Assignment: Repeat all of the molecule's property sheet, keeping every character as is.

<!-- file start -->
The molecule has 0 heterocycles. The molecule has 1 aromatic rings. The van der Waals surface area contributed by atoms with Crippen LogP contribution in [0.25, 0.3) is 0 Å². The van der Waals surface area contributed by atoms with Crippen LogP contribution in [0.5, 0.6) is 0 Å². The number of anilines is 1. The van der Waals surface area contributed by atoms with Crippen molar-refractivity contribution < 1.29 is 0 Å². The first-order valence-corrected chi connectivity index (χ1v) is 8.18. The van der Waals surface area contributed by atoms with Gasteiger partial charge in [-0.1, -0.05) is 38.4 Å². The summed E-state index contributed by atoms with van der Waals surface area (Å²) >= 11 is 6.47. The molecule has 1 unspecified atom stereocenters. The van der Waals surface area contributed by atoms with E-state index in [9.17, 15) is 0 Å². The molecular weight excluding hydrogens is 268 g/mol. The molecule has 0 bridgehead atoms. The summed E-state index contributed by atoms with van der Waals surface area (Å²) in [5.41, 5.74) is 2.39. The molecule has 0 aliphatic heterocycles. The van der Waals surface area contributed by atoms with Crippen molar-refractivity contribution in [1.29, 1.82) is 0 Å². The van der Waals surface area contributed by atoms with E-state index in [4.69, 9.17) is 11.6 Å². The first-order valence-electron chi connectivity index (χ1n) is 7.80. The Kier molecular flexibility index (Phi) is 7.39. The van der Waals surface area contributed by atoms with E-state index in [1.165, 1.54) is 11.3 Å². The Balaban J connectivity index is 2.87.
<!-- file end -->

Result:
The molecule has 0 heterocycles. The molecule has 1 aromatic rings. The van der Waals surface area contributed by atoms with Crippen LogP contribution in [0.25, 0.3) is 0 Å². The van der Waals surface area contributed by atoms with Crippen LogP contribution in [0.5, 0.6) is 0 Å². The number of anilines is 1. The van der Waals surface area contributed by atoms with Crippen molar-refractivity contribution < 1.29 is 0 Å². The first-order valence-corrected chi connectivity index (χ1v) is 8.18. The van der Waals surface area contributed by atoms with Gasteiger partial charge in [-0.1, -0.05) is 38.4 Å². The summed E-state index contributed by atoms with van der Waals surface area (Å²) >= 11 is 6.47. The molecule has 1 unspecified atom stereocenters. The van der Waals surface area contributed by atoms with E-state index in [9.17, 15) is 0 Å². The molecular weight excluding hydrogens is 268 g/mol. The molecule has 0 bridgehead atoms. The summed E-state index contributed by atoms with van der Waals surface area (Å²) in [5.41, 5.74) is 2.39. The molecule has 0 aliphatic heterocycles. The van der Waals surface area contributed by atoms with Crippen molar-refractivity contribution in [1.29, 1.82) is 0 Å². The van der Waals surface area contributed by atoms with E-state index in [4.69, 9.17) is 11.6 Å². The first-order valence-electron chi connectivity index (χ1n) is 7.80. The Kier molecular flexibility index (Phi) is 7.39. The van der Waals surface area contributed by atoms with E-state index in [1.165, 1.54) is 11.3 Å². The Balaban J connectivity index is 2.87.